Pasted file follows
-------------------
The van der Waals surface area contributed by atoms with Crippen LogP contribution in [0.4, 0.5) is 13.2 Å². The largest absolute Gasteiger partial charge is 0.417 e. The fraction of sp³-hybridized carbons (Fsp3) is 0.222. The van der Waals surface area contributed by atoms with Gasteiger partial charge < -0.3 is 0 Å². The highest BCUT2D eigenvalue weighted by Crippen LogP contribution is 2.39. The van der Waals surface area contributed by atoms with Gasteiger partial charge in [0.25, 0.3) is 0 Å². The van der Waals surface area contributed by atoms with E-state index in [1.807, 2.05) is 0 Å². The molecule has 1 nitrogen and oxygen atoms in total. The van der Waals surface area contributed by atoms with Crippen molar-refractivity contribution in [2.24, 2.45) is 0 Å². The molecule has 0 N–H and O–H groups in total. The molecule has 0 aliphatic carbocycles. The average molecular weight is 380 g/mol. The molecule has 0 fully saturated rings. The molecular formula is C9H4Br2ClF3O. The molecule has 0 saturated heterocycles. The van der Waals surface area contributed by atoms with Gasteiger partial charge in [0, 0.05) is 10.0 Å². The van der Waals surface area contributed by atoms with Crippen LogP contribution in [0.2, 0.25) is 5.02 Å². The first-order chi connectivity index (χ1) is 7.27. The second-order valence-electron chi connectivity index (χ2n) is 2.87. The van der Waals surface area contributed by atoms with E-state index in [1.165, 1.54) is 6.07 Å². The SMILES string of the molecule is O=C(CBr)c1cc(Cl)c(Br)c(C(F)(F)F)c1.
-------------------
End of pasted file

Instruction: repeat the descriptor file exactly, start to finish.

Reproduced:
The van der Waals surface area contributed by atoms with Crippen LogP contribution in [0.4, 0.5) is 13.2 Å². The largest absolute Gasteiger partial charge is 0.417 e. The fraction of sp³-hybridized carbons (Fsp3) is 0.222. The van der Waals surface area contributed by atoms with Gasteiger partial charge < -0.3 is 0 Å². The highest BCUT2D eigenvalue weighted by Crippen LogP contribution is 2.39. The van der Waals surface area contributed by atoms with Gasteiger partial charge in [0.25, 0.3) is 0 Å². The van der Waals surface area contributed by atoms with E-state index in [1.807, 2.05) is 0 Å². The molecule has 1 nitrogen and oxygen atoms in total. The van der Waals surface area contributed by atoms with Crippen molar-refractivity contribution in [2.24, 2.45) is 0 Å². The molecule has 0 N–H and O–H groups in total. The molecule has 0 aliphatic carbocycles. The average molecular weight is 380 g/mol. The molecule has 0 fully saturated rings. The molecular formula is C9H4Br2ClF3O. The molecule has 0 saturated heterocycles. The van der Waals surface area contributed by atoms with Gasteiger partial charge in [0, 0.05) is 10.0 Å². The van der Waals surface area contributed by atoms with Crippen LogP contribution in [0.2, 0.25) is 5.02 Å². The first-order chi connectivity index (χ1) is 7.27. The second-order valence-electron chi connectivity index (χ2n) is 2.87. The van der Waals surface area contributed by atoms with E-state index in [1.165, 1.54) is 6.07 Å². The SMILES string of the molecule is O=C(CBr)c1cc(Cl)c(Br)c(C(F)(F)F)c1.